LOS ANGELES (Reuters) - The family of a teen whose mangled corpse was shown in horrific car-crash photos that went viral online has settled a lawsuit against the California Highway Patrol for $2.37 million, ending a 5-year legal battle that changed state law.
The extremely graphic pictures, taken by investigators and leaked by two dispatchers, were posted across the Internet and used to taunt family members of 18-year-old Nicole “Nikki” Catsouras following her 2006 crash on an Orange County highway.
The settlement was made public by the highway patrol and an attorney for Catsouras’s parents and three sisters on Tuesday as a March trial date loomed in the long-running case.
“No amount of money can compensate for the pain the Catsouras family has suffered,” California Highway Patrol spokeswoman Fran Clader said in a statement.
“We have reached a resolution with the family to save substantial costs of continued litigation and a jury trial,” Clader said. “It is our hope that with this legal issue resolved the Catsouras family can receive some closure.”
Nikki Catsouras was driving her father’s Porsche 911 at more than 100 miles per hour on Halloween night in 2006 when she lost control of the sports car and slammed into a toll booth. She was killed instantly.
Plaintiff’s attorney Keith Bremer said the crash scene photos were taken by highway patrol investigators for legitimate purposes but then inappropriately sent to other officers and the dispatchers before ultimately finding their way onto the web.
“Rather than be able mourn and grieve their loss, the family was met every single day with a reminder not only that their daughter died, but the horrific fashion in which she died,” he said.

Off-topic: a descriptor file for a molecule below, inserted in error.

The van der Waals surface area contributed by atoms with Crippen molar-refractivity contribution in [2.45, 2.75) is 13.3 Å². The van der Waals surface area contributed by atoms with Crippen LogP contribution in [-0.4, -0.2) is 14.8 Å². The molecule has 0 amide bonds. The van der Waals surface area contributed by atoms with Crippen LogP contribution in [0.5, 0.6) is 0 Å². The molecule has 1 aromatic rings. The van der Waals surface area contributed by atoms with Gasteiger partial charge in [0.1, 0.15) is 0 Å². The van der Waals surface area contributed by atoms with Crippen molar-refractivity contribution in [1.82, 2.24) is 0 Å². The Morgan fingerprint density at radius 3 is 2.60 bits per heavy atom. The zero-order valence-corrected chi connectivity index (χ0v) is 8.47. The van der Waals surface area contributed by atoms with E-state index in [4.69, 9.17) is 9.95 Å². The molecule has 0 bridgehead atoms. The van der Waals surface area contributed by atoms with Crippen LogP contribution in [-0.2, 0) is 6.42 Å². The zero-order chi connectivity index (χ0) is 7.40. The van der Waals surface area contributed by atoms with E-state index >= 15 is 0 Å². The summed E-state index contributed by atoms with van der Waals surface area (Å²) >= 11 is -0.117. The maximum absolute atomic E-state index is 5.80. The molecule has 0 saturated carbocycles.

A 2010 state appeals court ruling found that the Catsouras family had standing to sue for invasion of privacy on the 18-year-old’s behalf, establishing new precedent under California law that has since been followed elsewhere.
“The family is pleased it established laws the protect against this type of activity going forward and has raised significant awareness concerning cyber bullying,” Bremer said.
“The family continues to remember and celebrate the great memories and life of Nicole. We are hopeful that the closure of this subsequent cyber-event will help the entire family to move forward and heal,” he said.
Lawyers for the family were still fighting to have the photos removed from the Internet after more than five years, Bremer said, with some websites refusing to take them down despite threats of legal action.
As part of the settlement, the highway patrol has agreed to assist in those efforts, he said. Bremer said one of the dispatchers has since left the highway patrol and the other was disciplined.
Reporting by Dan Whitcomb; Editing by Cynthia Johnston